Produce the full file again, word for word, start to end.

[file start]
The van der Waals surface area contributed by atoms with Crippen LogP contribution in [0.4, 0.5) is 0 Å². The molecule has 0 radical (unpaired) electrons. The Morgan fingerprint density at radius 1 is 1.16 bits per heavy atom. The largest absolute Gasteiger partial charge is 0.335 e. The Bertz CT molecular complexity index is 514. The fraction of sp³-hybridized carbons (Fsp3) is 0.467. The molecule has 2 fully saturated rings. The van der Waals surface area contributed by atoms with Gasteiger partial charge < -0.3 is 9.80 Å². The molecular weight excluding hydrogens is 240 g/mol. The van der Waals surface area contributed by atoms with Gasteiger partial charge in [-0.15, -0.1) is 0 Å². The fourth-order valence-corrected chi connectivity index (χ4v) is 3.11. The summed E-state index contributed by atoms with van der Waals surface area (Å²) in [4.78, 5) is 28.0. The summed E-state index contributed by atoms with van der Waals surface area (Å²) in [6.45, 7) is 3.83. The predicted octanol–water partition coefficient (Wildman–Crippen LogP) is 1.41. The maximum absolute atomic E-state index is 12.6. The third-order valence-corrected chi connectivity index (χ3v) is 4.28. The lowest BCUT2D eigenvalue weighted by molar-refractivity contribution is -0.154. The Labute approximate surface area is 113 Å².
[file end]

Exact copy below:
The van der Waals surface area contributed by atoms with Crippen LogP contribution in [0.4, 0.5) is 0 Å². The molecule has 0 radical (unpaired) electrons. The Morgan fingerprint density at radius 1 is 1.16 bits per heavy atom. The largest absolute Gasteiger partial charge is 0.335 e. The Bertz CT molecular complexity index is 514. The fraction of sp³-hybridized carbons (Fsp3) is 0.467. The molecule has 2 fully saturated rings. The van der Waals surface area contributed by atoms with Gasteiger partial charge < -0.3 is 9.80 Å². The molecular weight excluding hydrogens is 240 g/mol. The van der Waals surface area contributed by atoms with Gasteiger partial charge in [-0.15, -0.1) is 0 Å². The fourth-order valence-corrected chi connectivity index (χ4v) is 3.11. The summed E-state index contributed by atoms with van der Waals surface area (Å²) in [4.78, 5) is 28.0. The summed E-state index contributed by atoms with van der Waals surface area (Å²) in [6.45, 7) is 3.83. The predicted octanol–water partition coefficient (Wildman–Crippen LogP) is 1.41. The maximum absolute atomic E-state index is 12.6. The third-order valence-corrected chi connectivity index (χ3v) is 4.28. The lowest BCUT2D eigenvalue weighted by molar-refractivity contribution is -0.154. The Labute approximate surface area is 113 Å².